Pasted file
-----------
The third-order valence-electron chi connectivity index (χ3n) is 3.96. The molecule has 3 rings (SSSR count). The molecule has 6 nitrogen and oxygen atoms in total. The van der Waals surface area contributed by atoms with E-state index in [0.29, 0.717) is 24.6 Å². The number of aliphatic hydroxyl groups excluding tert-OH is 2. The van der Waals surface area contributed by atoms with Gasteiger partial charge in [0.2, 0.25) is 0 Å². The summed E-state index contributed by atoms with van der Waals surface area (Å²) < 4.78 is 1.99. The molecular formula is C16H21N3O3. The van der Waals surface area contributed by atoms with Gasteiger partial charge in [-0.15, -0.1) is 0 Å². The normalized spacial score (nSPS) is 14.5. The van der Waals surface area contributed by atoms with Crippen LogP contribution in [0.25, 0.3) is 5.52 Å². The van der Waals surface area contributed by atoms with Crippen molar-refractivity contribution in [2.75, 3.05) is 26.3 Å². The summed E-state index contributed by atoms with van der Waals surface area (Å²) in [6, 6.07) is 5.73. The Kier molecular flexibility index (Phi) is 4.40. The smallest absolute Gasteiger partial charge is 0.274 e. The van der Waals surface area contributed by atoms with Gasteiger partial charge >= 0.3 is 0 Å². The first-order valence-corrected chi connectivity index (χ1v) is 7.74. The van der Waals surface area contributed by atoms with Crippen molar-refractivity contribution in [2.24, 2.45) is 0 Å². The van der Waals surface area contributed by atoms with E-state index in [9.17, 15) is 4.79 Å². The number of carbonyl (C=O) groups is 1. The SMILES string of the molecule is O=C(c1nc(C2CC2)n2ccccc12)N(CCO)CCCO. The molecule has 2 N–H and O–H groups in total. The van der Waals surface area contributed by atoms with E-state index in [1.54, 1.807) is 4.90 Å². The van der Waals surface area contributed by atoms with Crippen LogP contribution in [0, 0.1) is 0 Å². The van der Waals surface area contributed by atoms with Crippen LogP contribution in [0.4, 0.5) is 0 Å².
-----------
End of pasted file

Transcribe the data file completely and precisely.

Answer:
The third-order valence-electron chi connectivity index (χ3n) is 3.96. The molecule has 3 rings (SSSR count). The molecule has 6 nitrogen and oxygen atoms in total. The van der Waals surface area contributed by atoms with E-state index in [0.29, 0.717) is 24.6 Å². The number of aliphatic hydroxyl groups excluding tert-OH is 2. The van der Waals surface area contributed by atoms with Gasteiger partial charge in [0.2, 0.25) is 0 Å². The summed E-state index contributed by atoms with van der Waals surface area (Å²) < 4.78 is 1.99. The molecular formula is C16H21N3O3. The van der Waals surface area contributed by atoms with Gasteiger partial charge in [-0.15, -0.1) is 0 Å². The normalized spacial score (nSPS) is 14.5. The van der Waals surface area contributed by atoms with Crippen LogP contribution in [0.25, 0.3) is 5.52 Å². The van der Waals surface area contributed by atoms with Crippen molar-refractivity contribution in [2.75, 3.05) is 26.3 Å². The summed E-state index contributed by atoms with van der Waals surface area (Å²) in [6, 6.07) is 5.73. The Kier molecular flexibility index (Phi) is 4.40. The smallest absolute Gasteiger partial charge is 0.274 e. The van der Waals surface area contributed by atoms with Gasteiger partial charge >= 0.3 is 0 Å². The first-order valence-corrected chi connectivity index (χ1v) is 7.74. The van der Waals surface area contributed by atoms with Crippen molar-refractivity contribution in [2.24, 2.45) is 0 Å². The van der Waals surface area contributed by atoms with E-state index in [9.17, 15) is 4.79 Å². The number of carbonyl (C=O) groups is 1. The SMILES string of the molecule is O=C(c1nc(C2CC2)n2ccccc12)N(CCO)CCCO. The molecule has 2 N–H and O–H groups in total. The van der Waals surface area contributed by atoms with E-state index in [1.54, 1.807) is 4.90 Å². The van der Waals surface area contributed by atoms with Crippen LogP contribution in [0, 0.1) is 0 Å². The van der Waals surface area contributed by atoms with Crippen LogP contribution in [0.4, 0.5) is 0 Å².